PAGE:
Author:
Ian J. RickardDepartment of Animal and Plant Sciences, University of Sheffield, Sheffield, UK

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Abstract

The ‘generalized Trivers-Willard hypothesis’ (gTWH) proposes that heritable traits associated with reproductive success of one sex will be positively associated with a genetic tendency to produce offspring of that sex. However, unlike the original Trivers-Willard hypothesis, the predictions of gTWH are proposed to be borne out regardless of environmental conditions. This is a problem because it ignores the influence of the hypothetical genetic variance in offspring sex-ratio on population operational sex-ratio and thus offspring's likely success in finding a mate. Accordingly, there is a notable lack of evidence to support the existence of such heritable variation in offspring sex-ratio in humans or other mammals. The genetic tendency for all individuals within populations of birds and mammals to produce a male offspring with the same probability as one another is well-established. In fact it is a cornerstone of population sex-ratio theory, upon which is built hypotheses of facultative (environmental) sex-ratio adjustment, including the original Trivers-Willard hypothesis. I therefore suggest that any phenotypic correlations between offspring sex-ratio and traits that may be associated with the reproductive success of offspring of one sex are most likely to be environmental in origin.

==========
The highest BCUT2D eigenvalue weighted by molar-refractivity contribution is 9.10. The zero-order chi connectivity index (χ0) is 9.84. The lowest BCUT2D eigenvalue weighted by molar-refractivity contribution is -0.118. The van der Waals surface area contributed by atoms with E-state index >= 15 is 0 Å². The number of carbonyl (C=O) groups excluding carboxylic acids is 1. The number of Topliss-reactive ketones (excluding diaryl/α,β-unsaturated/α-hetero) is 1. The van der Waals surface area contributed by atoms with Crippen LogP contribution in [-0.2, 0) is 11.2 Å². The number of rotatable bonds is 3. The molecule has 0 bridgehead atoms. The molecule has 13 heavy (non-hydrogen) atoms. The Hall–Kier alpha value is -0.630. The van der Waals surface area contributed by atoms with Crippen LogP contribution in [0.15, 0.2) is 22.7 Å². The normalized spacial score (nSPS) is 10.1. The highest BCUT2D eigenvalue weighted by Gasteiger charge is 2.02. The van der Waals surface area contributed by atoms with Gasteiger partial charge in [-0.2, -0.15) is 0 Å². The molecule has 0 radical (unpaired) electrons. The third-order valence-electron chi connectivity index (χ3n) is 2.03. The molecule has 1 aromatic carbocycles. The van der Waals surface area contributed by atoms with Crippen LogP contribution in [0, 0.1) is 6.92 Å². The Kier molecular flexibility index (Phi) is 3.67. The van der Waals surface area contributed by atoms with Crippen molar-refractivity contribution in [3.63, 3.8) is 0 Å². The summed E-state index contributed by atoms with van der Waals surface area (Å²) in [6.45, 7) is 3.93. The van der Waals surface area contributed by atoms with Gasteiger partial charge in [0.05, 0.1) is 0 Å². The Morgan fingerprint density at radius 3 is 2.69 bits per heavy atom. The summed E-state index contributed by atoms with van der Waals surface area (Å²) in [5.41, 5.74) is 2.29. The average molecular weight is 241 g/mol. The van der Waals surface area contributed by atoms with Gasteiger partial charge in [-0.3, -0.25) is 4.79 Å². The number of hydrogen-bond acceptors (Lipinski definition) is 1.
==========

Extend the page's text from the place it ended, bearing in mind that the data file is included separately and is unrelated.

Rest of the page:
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Journal of Evolutionary Psychology 
Language English
Size  
Year of
Foundation
2007 (2003)
Publication
Programme
changed title
Volumes
per Year
 
Issues
per Year
 
Founder Akadémiai Kiadó
Founder's
Address
H-1117 Budapest, Hungary 1516 Budapest, PO Box 245.
Publisher Akadémiai Kiadó
Publisher's
Address
H-1117 Budapest, Hungary 1516 Budapest, PO Box 245.
Responsible
Publisher
Chief Executive Officer, Akadémiai Kiadó
ISSN 1789-2082 (Print)
ISSN 2060-5587 (Online)

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